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Data Storage Intel Hardware

Intel DC S3700 SSD Features New Proprietary Controller 54

crookedvulture writes "For the first time in more than four years, Intel is rolling out a new SSD controller. The chip is featured in the DC S3700 solid-state drive, an enterprise-oriented offering that's 40% cheaper than the previous generation. The S3700 has 6Gbps SATA connectivity, end-to-end data protection, LBA tag validation, 256-bit AES encryption, and ECC throughout. It also includes onboard capacitors to prevent against data loss due to power failure; if problems with those capacitors are detected by the drive's self-check mechanism, it can disable the write cache. Intel's own high-endurance MLC NAND can be found in the drive, which is rated for 10 full disk writes per day for five years. Prices start at $235 for the 100GB model, and capacities are available up to 800GB. In addition to 2.5" models, there are also a couple of 1.8" ones for blade servers. The DC S3700 is sampling now, with mass production scheduled for the first quarter of 2013."
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Intel DC S3700 SSD Features New Proprietary Controller

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  • Re:Proprietary (Score:5, Insightful)

    by fuzzyfuzzyfungus ( 1223518 ) on Monday November 05, 2012 @04:35PM (#41885927) Journal

    What is "proprietary" supposed to tell me about hardware?

    There is just so much wrong with calling things "proprietary" and thinking it'll make the reader perceive the product as superior.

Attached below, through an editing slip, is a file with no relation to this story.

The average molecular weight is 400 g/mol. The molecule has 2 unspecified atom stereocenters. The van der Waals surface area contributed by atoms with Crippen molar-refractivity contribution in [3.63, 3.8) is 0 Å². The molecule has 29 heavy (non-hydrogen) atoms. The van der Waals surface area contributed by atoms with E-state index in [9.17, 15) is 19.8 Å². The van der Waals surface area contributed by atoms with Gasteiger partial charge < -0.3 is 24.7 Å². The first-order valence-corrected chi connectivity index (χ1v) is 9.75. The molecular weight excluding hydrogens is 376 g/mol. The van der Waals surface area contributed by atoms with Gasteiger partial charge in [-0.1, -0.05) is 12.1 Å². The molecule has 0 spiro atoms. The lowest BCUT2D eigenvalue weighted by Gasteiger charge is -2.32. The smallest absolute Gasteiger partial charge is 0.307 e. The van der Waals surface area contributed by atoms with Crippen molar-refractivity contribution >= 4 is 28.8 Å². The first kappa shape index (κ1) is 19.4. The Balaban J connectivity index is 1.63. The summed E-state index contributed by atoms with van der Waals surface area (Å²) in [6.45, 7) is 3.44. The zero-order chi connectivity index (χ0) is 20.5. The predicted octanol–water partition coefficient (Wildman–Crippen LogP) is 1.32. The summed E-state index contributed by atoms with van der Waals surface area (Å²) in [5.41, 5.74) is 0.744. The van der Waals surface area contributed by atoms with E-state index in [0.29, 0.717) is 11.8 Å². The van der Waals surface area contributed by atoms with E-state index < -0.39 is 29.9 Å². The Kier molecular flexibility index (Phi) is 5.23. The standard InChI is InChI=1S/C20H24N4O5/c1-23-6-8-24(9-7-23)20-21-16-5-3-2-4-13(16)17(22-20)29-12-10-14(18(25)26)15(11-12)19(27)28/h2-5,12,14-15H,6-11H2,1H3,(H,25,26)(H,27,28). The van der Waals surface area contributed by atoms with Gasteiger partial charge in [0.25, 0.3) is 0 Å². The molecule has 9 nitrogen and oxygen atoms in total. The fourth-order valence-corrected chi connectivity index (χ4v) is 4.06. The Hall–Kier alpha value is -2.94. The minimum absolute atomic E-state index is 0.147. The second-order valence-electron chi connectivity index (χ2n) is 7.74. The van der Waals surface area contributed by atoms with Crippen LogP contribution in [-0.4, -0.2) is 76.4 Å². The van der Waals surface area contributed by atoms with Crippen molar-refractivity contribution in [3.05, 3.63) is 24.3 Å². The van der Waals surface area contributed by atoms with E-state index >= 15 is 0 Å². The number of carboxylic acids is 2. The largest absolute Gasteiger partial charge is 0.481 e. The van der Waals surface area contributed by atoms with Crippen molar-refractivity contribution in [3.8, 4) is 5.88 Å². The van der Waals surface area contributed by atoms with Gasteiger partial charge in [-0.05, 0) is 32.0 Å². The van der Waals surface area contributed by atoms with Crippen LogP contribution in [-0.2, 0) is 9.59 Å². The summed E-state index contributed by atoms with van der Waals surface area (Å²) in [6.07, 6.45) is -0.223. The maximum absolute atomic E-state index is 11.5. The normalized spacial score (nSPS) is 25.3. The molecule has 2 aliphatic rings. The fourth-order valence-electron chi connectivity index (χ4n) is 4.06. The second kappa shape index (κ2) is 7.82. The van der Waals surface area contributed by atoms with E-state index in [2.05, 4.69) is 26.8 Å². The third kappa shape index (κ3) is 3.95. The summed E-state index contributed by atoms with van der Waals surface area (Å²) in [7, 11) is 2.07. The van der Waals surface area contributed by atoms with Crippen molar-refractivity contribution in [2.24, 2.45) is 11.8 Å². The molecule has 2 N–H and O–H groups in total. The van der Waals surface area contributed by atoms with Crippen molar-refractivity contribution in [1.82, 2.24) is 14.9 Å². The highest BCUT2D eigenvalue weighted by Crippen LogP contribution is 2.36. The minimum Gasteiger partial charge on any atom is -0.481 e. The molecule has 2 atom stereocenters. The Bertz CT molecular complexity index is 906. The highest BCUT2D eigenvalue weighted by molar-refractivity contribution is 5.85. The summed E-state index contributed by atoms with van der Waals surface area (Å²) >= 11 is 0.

TFS does a terrible job of, um, summarizing the situation; but it does actually make sense in context:

    Intel's initial entry into SSDs(X-25) was based on an in-house controller, which(with the exception of the unpleasant 8MB firmware bug) was generally quite well regarded. Then it stagnated. They did a few tepid bumps and firmware updates; but no successor controller appeared. With SSDs actually able to saturate a 3GB/s SATA bus, the fact that Intel had nothing on the table for 6GB/s SATA began to become an issue.

    More recently, Intel began shipping 3rd party controllers (most recently Sandforce, possibly some Marvel at some point) on everything but their enterprise gear.

    Now, after the thick end of four years, they've brought out their first new SSD controller architecture. Whether it does, in fact, turn out to be better is not known; but it is news after such a long hiatus.

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